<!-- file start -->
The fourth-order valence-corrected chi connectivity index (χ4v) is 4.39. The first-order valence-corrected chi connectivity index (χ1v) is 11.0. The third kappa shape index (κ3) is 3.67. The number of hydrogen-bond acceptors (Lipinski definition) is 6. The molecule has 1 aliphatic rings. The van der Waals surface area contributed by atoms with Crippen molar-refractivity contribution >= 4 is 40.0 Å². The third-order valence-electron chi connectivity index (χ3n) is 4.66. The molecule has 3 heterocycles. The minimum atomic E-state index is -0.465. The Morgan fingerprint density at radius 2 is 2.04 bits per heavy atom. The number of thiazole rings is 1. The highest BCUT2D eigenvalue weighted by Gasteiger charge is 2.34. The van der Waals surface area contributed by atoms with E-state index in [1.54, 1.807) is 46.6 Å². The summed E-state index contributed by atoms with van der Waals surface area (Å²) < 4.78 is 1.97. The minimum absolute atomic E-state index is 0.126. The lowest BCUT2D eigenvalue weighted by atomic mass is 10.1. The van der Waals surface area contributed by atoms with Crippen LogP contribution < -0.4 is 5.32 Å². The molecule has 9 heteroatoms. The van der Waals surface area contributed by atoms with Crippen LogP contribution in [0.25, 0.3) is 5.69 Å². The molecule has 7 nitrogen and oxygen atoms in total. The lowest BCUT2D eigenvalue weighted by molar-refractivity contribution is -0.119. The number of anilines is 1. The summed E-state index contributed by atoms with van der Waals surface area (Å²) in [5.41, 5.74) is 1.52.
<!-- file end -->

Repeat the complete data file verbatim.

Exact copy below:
The fourth-order valence-corrected chi connectivity index (χ4v) is 4.39. The first-order valence-corrected chi connectivity index (χ1v) is 11.0. The third kappa shape index (κ3) is 3.67. The number of hydrogen-bond acceptors (Lipinski definition) is 6. The molecule has 1 aliphatic rings. The van der Waals surface area contributed by atoms with Crippen molar-refractivity contribution >= 4 is 40.0 Å². The third-order valence-electron chi connectivity index (χ3n) is 4.66. The molecule has 3 heterocycles. The minimum atomic E-state index is -0.465. The Morgan fingerprint density at radius 2 is 2.04 bits per heavy atom. The number of thiazole rings is 1. The highest BCUT2D eigenvalue weighted by Gasteiger charge is 2.34. The van der Waals surface area contributed by atoms with E-state index in [1.54, 1.807) is 46.6 Å². The summed E-state index contributed by atoms with van der Waals surface area (Å²) < 4.78 is 1.97. The minimum absolute atomic E-state index is 0.126. The lowest BCUT2D eigenvalue weighted by atomic mass is 10.1. The van der Waals surface area contributed by atoms with Crippen LogP contribution < -0.4 is 5.32 Å². The molecule has 9 heteroatoms. The van der Waals surface area contributed by atoms with Crippen LogP contribution in [0.25, 0.3) is 5.69 Å². The molecule has 7 nitrogen and oxygen atoms in total. The lowest BCUT2D eigenvalue weighted by molar-refractivity contribution is -0.119. The number of anilines is 1. The summed E-state index contributed by atoms with van der Waals surface area (Å²) in [5.41, 5.74) is 1.52.